Not a single art lover hasn’t heard of the iconic Yayoi Kusama. With her exhibition “Infinity Rooms” taking over museums across the globe, her trademark aesthetic blends surrealism and reality. Producing large-scale installations which feature her signature polka dots, employing different media such as light and water, Kusama has claimed the title of the most successful living female artist, and has become a legend in the art world. But what lies beneath the surface of her artistic practice? We look at some interesting facts about Kusama below.
Kusama has a love not only for art, but also fashion. In the 1960s, she created her own fashion brand, for which she used her famous polka dots as a pattern in the making of avant-garde clothes and costumes. The garments were featured a lot in her “happenings”, another arena in the art world which she expanded into. In 2012, Kusama collaborated with French label Louis Vuitton, which is her most commercial joint venture to date. The brand’s classic monogrammed handbags were decorated with Kusama’s well-known polka dots and were featured in specially commissioned window installations around the world. The collaboration was an instant success and propelled Kusama firmly into the public arena.
Yayoi Kusama's trademark polka dots on classic Louis Vuitton handbags
Kusama’s work is famous partly due to its immersive nature, taking over our senses and producing an emotional impact. With her vibrant, colourful installations and her down-to-earth subject matter, such as pumpkins, we feel happy and content that we can relate to such high art, and we feel welcomed into the artist’s created universe. However, this work does not always come from a happy place. Kusama’s trademark polka dots first appeared to her in a psychiatric episode when she was a child. Kusama describes this moment: “One day I was looking at the red flower patterns of the tablecloth on a table, and when I looked up, I saw the same pattern covering the ceiling, the windows and the walls, and finally all over the room, my body and the universe. I felt as if I had begun to self-obliterate, to revolve in the infinity of endless time and the absoluteness of space.” In 1977, Kusama admitted herself in a Japanese hospital, where she has lived since. Her art studio is within a walking distance from the hospital and allows the artists to continue making work.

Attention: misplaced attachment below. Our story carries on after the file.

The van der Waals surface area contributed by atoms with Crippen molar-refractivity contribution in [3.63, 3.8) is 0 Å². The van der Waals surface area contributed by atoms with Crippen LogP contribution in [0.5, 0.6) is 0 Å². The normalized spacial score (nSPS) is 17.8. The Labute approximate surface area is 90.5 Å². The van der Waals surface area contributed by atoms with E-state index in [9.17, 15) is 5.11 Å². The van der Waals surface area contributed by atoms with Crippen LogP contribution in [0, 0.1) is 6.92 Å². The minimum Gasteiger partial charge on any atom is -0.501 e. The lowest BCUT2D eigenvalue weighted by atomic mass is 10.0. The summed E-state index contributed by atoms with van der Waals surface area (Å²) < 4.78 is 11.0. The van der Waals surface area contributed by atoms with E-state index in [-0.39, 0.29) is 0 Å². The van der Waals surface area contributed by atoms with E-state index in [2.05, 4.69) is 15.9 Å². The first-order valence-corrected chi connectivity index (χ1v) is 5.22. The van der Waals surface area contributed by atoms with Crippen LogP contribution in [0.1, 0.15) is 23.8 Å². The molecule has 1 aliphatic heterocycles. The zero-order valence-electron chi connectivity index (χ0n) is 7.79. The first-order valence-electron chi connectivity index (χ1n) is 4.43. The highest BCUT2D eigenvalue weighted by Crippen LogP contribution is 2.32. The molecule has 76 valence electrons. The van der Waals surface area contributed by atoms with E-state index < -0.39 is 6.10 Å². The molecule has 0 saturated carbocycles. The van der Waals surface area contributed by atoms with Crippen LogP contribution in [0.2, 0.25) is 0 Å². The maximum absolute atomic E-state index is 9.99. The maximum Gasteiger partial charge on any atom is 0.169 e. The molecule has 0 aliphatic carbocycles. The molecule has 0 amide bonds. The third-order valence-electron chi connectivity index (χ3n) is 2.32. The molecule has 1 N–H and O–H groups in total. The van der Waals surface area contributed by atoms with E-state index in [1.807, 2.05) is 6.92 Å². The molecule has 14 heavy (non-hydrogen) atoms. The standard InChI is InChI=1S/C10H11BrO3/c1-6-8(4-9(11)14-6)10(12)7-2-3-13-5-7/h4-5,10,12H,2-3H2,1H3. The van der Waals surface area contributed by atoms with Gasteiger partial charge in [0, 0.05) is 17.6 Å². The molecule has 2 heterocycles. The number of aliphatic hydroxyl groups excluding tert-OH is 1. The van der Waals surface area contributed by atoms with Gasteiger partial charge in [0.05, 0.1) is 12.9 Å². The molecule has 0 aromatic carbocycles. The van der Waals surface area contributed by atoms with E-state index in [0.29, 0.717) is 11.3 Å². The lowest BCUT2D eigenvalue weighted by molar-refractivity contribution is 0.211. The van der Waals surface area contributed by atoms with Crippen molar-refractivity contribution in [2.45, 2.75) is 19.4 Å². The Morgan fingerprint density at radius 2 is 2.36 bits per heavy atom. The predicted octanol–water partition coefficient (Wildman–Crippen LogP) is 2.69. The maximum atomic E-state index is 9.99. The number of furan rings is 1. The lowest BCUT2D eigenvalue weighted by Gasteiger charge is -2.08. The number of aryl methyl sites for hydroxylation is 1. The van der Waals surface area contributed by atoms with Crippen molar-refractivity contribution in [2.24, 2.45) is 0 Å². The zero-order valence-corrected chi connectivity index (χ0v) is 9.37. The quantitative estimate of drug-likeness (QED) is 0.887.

Kusama in her studio
Kusama’s practice was not always so free of conventions. Her painting career began with formal training at the Kyoto Municipal School of Arts and Crafts in Kyoto, Japan, in the 1940s. She started working in a classical style of calligraphic Japanese painting called Nihonga. She has said of that experience that she found it constrained and rigid, and she couldn’t draw much inspiration from the established model of education she was in. She even says that her time in Kyoto makes her want to vomit. A true artist at heart, she found her own path and forged her successful career not based on prescriptive educational systems, but on her own imagination and boundless creativity. In the words of Pink Floyd: “Hey! Teachers! Leave those kids alone!”.
Alongside her artistic career, Kusama has dabbled in other professional opportunities too. She was an author, filmmaker, art dealer, designer and poet, to name a few. In 1973, having in her possession several drawings by artist Joseph Cornell, she gave a go at dealing art. Unfortunately, several years in the business folded, and that was the time when she institutionalised herself. Her published work includes her autobiographically-inspired novel, Manhattan Suicide Addict, and it was based on her experience in working as an artist in New York. Her 1983 novel, The Hustlers Grotto of Christopher Street, won a new writers award. As far as filmmaking goes, Kusama produced and starred in her 1968 film, Self-Obliteration. The film has won prizes, and features her signature polka dots, encapsulating her practice in the medium of moving images. A multidisciplinary artist in the truest form, her additional artistic activities have undoubtedly informed her painting practice and made it what it is today.
Kusama in her youth
Kusama holds the record for the most expensive artwork sold at auction by a living female artist. Her work White Net No. 28 (1960) sold for $7.1 million in 2014, and she has since set a precedent for female artists in the 21st century. From being the first woman to ever represent Japan at the 45th Venice Biennale, to holding retrospectives all around the globe and commercial endeavours such as the Louis Vuitton collaboration, Kusama has expanded the meaning of what an artistic practice can be, and this is appreciated by buyers who happily collect and invest in her work. Her auction records are phenomenal: three of her works sold for above $5 million, entering the list of top 10 prices achieved at sale. According to Artnet, Kusama has been ranked as the third most bankable artist of 2021 and holds first place among female artists.
At 93 years of age, we trace Kusama’s remarkable life story as one that only a genius artist can own. Poor and struggling with mental health difficulties, unwilling to conform to educational systems and a bit of a rebel, Kusama’s practice comes from a place of being true to herself. All she wanted to do was to express herself and make herself feel better – she even refers to her work being “art medicine”. The art world and audiences across the globe have validated her raw talent, alongside auction houses and collectors. High in value, deep in meaning, rich in colour and strong in emotional impact – this is Kusama.